How is Hotness Determined?
To determine how hot a variety of chili pepper will be, the compound responsible is Capsaicin, which measures the hotness. So basically the pepper will be treated hotter if the capsaicin levels are high. Pungency is one of the available methods used for quantifying just how much capsaicin is present in a dash of pepper but they are either too expensive or time-consuming or special equipment is required. This is not considered an ideal approach for widespread use.
New Device for Measuring Hotness
A simple, portable sensor device has been developed by a team of scientists from Prince of Songkla University in Thailand that can show how much capsaicin is contained in a given chili pepper sample by connecting to a smartphone. This was posted up in the journal, a new paper, in ACS Applied Nano Materials and a bonus feature being that the device is amusingly shaped just like a red-hot chili pepper.
Scoville Scale: What and When?
Scoville scale invented by Wilbur Scoville who is an American pharmacist which he named it after himself, can be used for assessing the relative hotness of chili peppers back in 1912. The process involves the extraction of capsaicinoids by dissolving a precise amount of dried pepper in alcohol. Then dilution of capsaicinoids is done in sugar water. Five trained testers are included in the panel who tastes the number of the sample with each sample having a decrement of concentration of capsaicinoids and this is carried till at least three out of five can no longer detect the heat in a given sample. Scoville heat units (SHU) is used to rate the hotness of the pepper.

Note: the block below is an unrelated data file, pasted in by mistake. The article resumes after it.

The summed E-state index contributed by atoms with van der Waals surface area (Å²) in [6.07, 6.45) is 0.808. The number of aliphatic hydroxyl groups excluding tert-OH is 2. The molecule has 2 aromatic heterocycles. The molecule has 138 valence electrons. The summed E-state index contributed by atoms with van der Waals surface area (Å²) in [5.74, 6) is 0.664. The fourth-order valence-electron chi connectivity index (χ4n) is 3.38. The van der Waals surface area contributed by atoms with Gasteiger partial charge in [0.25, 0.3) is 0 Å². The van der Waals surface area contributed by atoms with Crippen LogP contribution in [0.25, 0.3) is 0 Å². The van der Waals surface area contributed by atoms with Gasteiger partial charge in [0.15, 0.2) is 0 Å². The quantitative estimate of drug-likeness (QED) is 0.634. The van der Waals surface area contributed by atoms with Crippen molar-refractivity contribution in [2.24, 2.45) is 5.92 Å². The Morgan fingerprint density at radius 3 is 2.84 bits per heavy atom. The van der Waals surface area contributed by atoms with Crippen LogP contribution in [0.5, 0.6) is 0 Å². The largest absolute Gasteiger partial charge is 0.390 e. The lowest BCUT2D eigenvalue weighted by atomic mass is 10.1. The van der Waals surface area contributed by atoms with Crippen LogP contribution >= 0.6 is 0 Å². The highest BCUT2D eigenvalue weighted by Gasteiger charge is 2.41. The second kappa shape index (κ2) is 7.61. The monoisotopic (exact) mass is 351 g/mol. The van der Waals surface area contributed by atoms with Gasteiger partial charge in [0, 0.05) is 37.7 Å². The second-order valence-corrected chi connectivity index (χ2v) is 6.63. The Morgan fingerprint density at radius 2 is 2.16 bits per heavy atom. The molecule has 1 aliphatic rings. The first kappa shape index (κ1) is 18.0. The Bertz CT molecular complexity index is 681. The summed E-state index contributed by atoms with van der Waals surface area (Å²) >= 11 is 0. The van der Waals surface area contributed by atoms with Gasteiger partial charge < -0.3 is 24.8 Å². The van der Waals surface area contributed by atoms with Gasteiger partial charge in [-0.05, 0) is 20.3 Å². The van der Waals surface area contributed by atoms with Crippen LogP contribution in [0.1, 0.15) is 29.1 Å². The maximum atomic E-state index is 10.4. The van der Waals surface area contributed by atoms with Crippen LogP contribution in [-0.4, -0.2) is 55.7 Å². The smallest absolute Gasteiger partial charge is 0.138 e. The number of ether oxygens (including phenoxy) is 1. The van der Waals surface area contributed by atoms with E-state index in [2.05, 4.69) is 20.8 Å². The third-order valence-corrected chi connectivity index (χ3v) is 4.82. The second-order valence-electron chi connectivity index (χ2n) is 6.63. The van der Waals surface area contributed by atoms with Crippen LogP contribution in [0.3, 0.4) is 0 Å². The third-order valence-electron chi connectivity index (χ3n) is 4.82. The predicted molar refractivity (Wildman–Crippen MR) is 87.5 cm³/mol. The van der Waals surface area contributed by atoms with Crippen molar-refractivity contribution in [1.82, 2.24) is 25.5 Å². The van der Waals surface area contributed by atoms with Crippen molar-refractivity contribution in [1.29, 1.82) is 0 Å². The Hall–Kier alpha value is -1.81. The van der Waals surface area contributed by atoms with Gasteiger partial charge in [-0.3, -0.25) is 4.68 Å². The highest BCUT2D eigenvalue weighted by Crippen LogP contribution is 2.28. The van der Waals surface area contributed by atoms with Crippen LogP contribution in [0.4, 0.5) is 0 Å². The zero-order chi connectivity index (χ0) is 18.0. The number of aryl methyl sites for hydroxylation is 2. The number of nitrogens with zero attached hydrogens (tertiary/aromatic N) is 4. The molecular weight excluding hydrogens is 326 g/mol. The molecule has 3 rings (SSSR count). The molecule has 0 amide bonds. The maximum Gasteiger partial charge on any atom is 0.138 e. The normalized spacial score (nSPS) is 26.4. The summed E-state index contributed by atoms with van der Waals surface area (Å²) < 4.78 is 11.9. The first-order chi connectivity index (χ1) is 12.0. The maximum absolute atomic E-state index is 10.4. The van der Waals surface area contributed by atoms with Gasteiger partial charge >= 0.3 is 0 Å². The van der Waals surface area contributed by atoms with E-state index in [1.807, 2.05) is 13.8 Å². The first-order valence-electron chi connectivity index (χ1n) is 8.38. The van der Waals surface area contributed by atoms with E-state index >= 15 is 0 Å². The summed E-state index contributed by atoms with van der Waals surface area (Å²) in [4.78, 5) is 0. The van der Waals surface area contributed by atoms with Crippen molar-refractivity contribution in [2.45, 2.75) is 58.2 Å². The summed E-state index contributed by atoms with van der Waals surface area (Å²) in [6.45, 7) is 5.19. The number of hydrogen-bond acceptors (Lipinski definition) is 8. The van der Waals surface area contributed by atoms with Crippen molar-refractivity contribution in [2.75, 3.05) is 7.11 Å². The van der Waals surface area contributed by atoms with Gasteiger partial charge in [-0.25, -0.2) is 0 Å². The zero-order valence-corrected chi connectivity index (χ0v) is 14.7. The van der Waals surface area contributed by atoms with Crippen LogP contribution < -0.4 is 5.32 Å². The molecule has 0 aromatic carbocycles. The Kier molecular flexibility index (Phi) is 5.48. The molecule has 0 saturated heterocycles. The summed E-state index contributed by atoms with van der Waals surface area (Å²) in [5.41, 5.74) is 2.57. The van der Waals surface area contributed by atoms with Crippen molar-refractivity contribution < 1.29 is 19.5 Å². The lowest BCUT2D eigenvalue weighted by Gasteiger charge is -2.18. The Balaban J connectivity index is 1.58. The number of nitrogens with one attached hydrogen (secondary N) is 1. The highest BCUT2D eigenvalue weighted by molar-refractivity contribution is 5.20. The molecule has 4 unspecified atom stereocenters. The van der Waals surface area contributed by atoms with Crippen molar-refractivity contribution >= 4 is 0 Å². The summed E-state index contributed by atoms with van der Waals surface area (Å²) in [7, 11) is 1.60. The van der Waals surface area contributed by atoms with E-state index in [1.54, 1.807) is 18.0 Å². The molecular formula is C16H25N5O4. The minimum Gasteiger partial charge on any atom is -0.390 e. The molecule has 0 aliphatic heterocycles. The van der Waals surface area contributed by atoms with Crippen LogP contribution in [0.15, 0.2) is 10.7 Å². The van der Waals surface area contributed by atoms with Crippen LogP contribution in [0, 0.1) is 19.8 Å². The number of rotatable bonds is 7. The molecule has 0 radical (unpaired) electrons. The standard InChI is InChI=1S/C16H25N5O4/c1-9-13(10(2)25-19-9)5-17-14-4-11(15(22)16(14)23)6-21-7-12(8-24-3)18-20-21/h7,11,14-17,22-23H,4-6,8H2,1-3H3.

For instance, the SHU rating of the Scotch bonnet and the habanero were between 100,000 to 350,000 while 3,500-10,000. SHU was the range of jalapeños and the humble bell pepper bottoms out at 0 SHU. Heat ratings above 1 million SHU were observed among the plethora of so-called “super-hots” which are namely the ghost pepper (Bhut jolokia) at 1.58 million SHU and the Naga Viper at 1.4 million SHU. Fierce competition in particular over who can cultivate the hottest chili pepper among chili growers in the US, UK, and Australia is prevalent. A US variety known as Pepper X has the hottest SHU rating to date which is around 3.18 million SHU, keeping aside that this SHU rating is not yet verified by Guinness World Records.
This record-breaking heat of super-hots can be due to one possible reason that as per the study in 2015 where fluorescence microscopy was used to determine storage of capsaicin in the skin as in the pith among the super-hot varieties which is not similar in conventional chili peppers where capsaicin is stored primarily in the pith. So it is quite certain that for super-hot varieties if the experienced cooks remove the pith and seeds while preparing peppers, it will also remove much of their intrinsic heat. This the reason why wearing gloves and eye protection is preferred by seasoned cooks know to handle super-hots as a single seed can result in the burning of the skin.